Residential childcare staff should be exempt from public service recruitment embargo

16th November 2011

Social care staff, who work with vulnerable children in residential and community settings, should be exempt from the Government’s public service recruitment embargo, according to IMPACT trade union. The union says that, with over 6,000 children in care in Ireland, managers are forced to hire expensive agency staff to maintain child protection and foster care services because they are not allowed to replace professionals who leave.

Speaking today (Wednesday) at a seminar called ‘Putting children first: The role of social care professionals,’ IMPACT official Christina Carney said agencies charged up to €5,000 a week to provide residential care for a single child. The HSE also paid fees ranging from €1,200 to €1,790 per child per week for private foster care arrangements. “This simply makes no sense when investing in our own child and foster care services is better for kids and better value for money,” she said.

Ms Carney gave the Government credit for exempting other key professionals who work with children – like social workers, psychologists and speech and language therapists – from the recruitment embargo. But she said social care staff should be added to the list.

The seminar, which was also addressed by Minister for Children and Youth Affairs Frances Fitzgerald and the HSE’s national director of children and family services, Gordan Jeyes, also heard IMPACT demand that proposed fees for health professionals’ statutory registration be brought in line with those for other professions. The Government has set fees for social workers at €295 a year, compared to just €90 and €80 a year for teachers and nurses respectively. Social workers in Britain pay just £30.

“Can someone please tell us why social care workers have not been exempted from the moratorium?  There are more than 6,000 children in care, and yet the HSE and voluntary bodies have not been allowed to replace social care staff who leave the service. The HSE’s Department of Children and Families is at least €40 million over budget.  Yet, because local and regional managers are not allowed employ social care workers, they have to outsource the protection of children to private agencies, which charge at least €5,000 per week to provide residential care for one child. There is absolutely no logic or justification for continuing the moratorium on this basis,” she said.

“IMPACT supported calls for professional registration because we support high professional standards. We welcomed this development, but now that it has arrived, we find ourselves having to campaign to reduce the cost to health staff, because it has been set at far too high a personal price for the dedicated professionals concerned. We have had some success as the cost for existing and graduate social workers – the first group to become registered – was reduced from €380 to €295 (and from €175 to €100 for students) on foot of IMPACT’s intervention. But the proposed registration fee is still way out of line with those for teachers and nurses – currently just €90 and €80 a year respectively – while social workers in Britain pay just £30 pounds,” said MS Carney.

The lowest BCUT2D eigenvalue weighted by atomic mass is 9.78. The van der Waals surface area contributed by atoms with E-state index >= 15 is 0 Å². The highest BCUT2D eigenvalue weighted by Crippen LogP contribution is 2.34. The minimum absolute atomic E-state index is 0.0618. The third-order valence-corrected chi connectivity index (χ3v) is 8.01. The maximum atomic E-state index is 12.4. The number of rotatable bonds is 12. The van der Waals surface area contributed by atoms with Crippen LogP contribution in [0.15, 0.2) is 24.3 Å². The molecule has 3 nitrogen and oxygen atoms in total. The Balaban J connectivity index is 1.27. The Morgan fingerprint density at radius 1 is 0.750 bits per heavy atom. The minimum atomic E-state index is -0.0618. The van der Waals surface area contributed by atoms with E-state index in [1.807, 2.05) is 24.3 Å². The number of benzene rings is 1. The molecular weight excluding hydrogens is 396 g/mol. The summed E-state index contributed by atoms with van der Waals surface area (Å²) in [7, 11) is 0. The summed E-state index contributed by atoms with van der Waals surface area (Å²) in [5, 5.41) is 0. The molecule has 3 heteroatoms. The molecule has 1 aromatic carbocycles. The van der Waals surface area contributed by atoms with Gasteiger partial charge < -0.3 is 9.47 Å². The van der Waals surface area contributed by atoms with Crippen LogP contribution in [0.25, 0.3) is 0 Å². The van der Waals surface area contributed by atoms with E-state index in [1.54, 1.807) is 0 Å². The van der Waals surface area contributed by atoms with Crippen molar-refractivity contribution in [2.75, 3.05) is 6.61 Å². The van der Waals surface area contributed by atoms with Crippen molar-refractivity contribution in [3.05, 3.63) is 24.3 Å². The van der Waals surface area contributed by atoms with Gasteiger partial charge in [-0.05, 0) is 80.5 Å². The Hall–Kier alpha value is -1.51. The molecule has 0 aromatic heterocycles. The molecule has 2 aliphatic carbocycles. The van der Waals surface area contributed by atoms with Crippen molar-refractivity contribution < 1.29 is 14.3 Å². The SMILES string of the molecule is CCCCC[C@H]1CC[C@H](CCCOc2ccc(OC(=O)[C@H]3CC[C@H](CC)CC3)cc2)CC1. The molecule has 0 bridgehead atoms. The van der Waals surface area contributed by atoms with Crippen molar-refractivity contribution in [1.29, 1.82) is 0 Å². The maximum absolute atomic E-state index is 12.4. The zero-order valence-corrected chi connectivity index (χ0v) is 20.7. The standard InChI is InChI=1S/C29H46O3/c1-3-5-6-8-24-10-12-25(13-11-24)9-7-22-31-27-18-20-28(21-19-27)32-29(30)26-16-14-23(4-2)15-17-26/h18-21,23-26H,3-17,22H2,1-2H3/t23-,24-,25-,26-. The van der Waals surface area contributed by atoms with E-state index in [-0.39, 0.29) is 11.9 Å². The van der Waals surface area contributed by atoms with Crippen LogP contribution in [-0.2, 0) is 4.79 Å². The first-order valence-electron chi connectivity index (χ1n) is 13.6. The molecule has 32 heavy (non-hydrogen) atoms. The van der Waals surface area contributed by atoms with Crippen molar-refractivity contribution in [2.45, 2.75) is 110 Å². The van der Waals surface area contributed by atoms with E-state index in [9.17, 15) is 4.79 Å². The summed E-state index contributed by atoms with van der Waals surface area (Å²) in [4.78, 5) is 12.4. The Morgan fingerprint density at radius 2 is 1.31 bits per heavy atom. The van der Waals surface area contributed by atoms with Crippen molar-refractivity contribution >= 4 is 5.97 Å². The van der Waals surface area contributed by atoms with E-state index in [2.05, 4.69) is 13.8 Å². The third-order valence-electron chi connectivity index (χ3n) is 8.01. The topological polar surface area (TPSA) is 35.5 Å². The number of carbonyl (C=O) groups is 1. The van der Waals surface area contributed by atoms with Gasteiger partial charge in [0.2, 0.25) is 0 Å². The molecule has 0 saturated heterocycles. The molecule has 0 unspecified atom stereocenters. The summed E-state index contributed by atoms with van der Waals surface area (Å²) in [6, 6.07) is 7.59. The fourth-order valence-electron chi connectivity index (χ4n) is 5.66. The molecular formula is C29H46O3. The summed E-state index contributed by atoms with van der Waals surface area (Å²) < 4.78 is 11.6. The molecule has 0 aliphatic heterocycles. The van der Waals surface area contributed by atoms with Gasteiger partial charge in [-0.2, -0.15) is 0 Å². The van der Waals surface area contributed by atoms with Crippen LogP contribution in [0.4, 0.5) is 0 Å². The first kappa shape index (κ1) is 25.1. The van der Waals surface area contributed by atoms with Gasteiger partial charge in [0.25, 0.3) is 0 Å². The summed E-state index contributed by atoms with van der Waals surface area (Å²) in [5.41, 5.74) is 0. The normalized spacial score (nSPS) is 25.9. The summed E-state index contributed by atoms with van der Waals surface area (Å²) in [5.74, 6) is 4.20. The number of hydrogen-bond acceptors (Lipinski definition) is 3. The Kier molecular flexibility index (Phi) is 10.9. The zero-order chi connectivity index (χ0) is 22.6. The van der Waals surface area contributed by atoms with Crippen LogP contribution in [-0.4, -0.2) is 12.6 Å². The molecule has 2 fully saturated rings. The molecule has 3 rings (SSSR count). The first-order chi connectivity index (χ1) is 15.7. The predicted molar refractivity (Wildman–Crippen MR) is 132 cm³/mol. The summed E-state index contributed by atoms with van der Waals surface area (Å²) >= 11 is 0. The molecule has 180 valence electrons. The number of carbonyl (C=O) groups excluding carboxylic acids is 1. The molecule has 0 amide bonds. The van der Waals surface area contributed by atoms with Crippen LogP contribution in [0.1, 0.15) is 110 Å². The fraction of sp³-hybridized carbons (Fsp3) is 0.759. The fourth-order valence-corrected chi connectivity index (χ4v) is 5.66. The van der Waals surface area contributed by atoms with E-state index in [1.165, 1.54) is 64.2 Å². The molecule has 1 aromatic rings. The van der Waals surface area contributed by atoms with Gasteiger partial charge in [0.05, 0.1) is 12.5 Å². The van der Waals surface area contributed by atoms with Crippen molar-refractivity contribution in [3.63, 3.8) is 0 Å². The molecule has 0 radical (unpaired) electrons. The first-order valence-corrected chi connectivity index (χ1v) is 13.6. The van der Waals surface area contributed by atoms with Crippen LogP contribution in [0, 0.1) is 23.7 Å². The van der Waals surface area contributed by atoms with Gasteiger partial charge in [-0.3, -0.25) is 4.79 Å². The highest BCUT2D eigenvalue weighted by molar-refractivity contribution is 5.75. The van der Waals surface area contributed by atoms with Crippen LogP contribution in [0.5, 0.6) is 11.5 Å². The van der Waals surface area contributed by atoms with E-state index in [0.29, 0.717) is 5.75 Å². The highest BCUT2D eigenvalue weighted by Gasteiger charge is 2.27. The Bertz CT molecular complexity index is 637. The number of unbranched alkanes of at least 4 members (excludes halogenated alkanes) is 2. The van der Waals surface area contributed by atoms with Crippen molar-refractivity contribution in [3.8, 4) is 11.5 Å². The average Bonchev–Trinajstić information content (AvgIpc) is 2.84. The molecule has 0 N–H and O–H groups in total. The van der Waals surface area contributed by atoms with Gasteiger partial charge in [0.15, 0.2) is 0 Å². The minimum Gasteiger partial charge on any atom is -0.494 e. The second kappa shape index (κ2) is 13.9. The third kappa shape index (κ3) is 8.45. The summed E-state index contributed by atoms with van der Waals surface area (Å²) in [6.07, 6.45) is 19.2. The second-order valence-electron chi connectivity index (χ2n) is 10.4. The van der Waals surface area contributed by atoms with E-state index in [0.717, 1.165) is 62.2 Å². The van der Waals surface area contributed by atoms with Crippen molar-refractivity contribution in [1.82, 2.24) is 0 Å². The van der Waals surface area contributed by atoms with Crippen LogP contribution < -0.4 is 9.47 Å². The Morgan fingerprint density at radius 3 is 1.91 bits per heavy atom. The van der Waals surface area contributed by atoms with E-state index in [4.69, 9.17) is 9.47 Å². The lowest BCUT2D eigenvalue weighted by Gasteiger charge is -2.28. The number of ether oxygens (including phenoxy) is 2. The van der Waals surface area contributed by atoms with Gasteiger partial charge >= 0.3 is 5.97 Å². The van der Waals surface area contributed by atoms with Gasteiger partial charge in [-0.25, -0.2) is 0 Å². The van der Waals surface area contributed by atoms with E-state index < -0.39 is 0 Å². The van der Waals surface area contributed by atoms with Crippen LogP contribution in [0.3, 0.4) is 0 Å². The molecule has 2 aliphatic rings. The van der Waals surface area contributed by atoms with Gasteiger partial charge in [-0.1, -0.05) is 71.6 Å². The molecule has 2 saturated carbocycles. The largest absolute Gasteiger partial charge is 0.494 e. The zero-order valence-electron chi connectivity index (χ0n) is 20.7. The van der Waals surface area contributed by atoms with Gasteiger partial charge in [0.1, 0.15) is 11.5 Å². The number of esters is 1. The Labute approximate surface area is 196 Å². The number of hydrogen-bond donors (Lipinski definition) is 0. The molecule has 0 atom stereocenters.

IMPACT also expressed concerns over vulnerable children on waiting lists for social care, and those on the “unallocated” list. “The latter are a huge concern. They have been assessed by the social work team but, solely because of caseload pressure and inadequate numbers of social workers and social care workers, they are not receiving a service. This cannot be allowed to continue,” said Ms Carney.

Ms Carney welcomed the new ‘Children First’ child protection guidelines, but said more was needed on the ground to turn their ambition into reality for vulnerable children. “In the past, the State and its agencies have not always put children first. Too many times and for too long – through its actions and its failure to act – the State and its agencies have hurt, rather than protected, the children in its care. Sometimes in persistent and horrific ways. If the new children’s first guidelines – or any other initiative for that matter – are to have real meaning, they must guarantee that the children of today and tomorrow never suffer the neglect or harm endured for decades by many, many, children in this country,” she said,

She called for a consistent multi-disciplinary approach to social care across the country. “Why does a vulnerable child’s chance of an adequate, rounded, service depend on geography, a forward-looking manager, or just plain luck? Why is there no co-ordinator of social care workers in the community, other than in one or two counties? Why do we not scream that there must be more urgency about the delivery of a good transparent, consistent, high quality service,” she asked.

She also called for more clarity over Government plans to create a single agency for child and family services.